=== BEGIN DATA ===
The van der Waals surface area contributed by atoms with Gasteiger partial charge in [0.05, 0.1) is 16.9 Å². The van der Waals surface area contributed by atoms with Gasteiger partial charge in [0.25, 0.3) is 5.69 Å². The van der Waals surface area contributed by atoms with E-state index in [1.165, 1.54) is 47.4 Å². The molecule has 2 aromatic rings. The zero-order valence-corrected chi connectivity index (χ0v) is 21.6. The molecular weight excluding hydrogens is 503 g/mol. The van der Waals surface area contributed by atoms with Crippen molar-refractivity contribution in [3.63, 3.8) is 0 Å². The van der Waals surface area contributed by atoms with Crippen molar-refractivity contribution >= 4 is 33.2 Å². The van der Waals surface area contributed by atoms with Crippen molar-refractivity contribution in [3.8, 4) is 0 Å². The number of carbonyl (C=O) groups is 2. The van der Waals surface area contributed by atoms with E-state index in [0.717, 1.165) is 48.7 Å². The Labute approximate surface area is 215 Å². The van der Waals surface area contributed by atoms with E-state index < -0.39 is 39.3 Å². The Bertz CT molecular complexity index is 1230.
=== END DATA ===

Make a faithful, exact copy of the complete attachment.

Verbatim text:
The van der Waals surface area contributed by atoms with Gasteiger partial charge in [0.05, 0.1) is 16.9 Å². The van der Waals surface area contributed by atoms with Gasteiger partial charge in [0.25, 0.3) is 5.69 Å². The van der Waals surface area contributed by atoms with E-state index in [1.165, 1.54) is 47.4 Å². The molecule has 2 aromatic rings. The zero-order valence-corrected chi connectivity index (χ0v) is 21.6. The molecular weight excluding hydrogens is 503 g/mol. The van der Waals surface area contributed by atoms with Crippen molar-refractivity contribution in [3.63, 3.8) is 0 Å². The van der Waals surface area contributed by atoms with Crippen molar-refractivity contribution >= 4 is 33.2 Å². The van der Waals surface area contributed by atoms with Crippen molar-refractivity contribution in [3.8, 4) is 0 Å². The number of carbonyl (C=O) groups is 2. The van der Waals surface area contributed by atoms with E-state index in [0.717, 1.165) is 48.7 Å². The Labute approximate surface area is 215 Å². The van der Waals surface area contributed by atoms with E-state index < -0.39 is 39.3 Å². The Bertz CT molecular complexity index is 1230.